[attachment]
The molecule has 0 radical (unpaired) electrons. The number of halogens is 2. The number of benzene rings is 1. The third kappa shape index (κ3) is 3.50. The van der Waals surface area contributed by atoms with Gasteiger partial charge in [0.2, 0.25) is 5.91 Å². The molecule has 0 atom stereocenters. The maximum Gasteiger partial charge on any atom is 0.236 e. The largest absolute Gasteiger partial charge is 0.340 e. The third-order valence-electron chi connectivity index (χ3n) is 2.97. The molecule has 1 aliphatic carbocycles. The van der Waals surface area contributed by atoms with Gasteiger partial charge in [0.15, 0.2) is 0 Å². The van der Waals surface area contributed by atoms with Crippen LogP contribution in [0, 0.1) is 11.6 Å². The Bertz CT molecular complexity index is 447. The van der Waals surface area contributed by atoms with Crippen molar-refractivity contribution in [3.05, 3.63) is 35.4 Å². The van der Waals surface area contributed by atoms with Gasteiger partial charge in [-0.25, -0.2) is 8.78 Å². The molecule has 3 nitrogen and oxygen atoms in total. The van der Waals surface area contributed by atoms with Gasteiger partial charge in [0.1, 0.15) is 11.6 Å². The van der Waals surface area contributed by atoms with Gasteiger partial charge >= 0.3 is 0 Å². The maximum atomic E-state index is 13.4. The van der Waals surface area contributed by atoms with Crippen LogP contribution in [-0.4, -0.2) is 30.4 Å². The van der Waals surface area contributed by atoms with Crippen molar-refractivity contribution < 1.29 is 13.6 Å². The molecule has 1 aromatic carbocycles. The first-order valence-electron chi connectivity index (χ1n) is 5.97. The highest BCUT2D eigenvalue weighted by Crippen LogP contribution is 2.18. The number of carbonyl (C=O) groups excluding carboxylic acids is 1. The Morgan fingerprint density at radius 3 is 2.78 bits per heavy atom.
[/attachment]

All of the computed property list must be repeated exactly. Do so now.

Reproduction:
The molecule has 0 radical (unpaired) electrons. The number of halogens is 2. The number of benzene rings is 1. The third kappa shape index (κ3) is 3.50. The van der Waals surface area contributed by atoms with Gasteiger partial charge in [0.2, 0.25) is 5.91 Å². The molecule has 0 atom stereocenters. The maximum Gasteiger partial charge on any atom is 0.236 e. The largest absolute Gasteiger partial charge is 0.340 e. The third-order valence-electron chi connectivity index (χ3n) is 2.97. The molecule has 1 aliphatic carbocycles. The van der Waals surface area contributed by atoms with Gasteiger partial charge in [0.15, 0.2) is 0 Å². The van der Waals surface area contributed by atoms with Crippen LogP contribution in [0, 0.1) is 11.6 Å². The Bertz CT molecular complexity index is 447. The van der Waals surface area contributed by atoms with Crippen molar-refractivity contribution in [3.05, 3.63) is 35.4 Å². The van der Waals surface area contributed by atoms with Gasteiger partial charge in [-0.25, -0.2) is 8.78 Å². The molecule has 3 nitrogen and oxygen atoms in total. The van der Waals surface area contributed by atoms with Gasteiger partial charge in [0.1, 0.15) is 11.6 Å². The van der Waals surface area contributed by atoms with Gasteiger partial charge >= 0.3 is 0 Å². The maximum atomic E-state index is 13.4. The van der Waals surface area contributed by atoms with Crippen LogP contribution in [-0.4, -0.2) is 30.4 Å². The van der Waals surface area contributed by atoms with Crippen molar-refractivity contribution < 1.29 is 13.6 Å². The molecule has 1 aromatic carbocycles. The first-order valence-electron chi connectivity index (χ1n) is 5.97. The highest BCUT2D eigenvalue weighted by Crippen LogP contribution is 2.18. The number of carbonyl (C=O) groups excluding carboxylic acids is 1. The Morgan fingerprint density at radius 3 is 2.78 bits per heavy atom.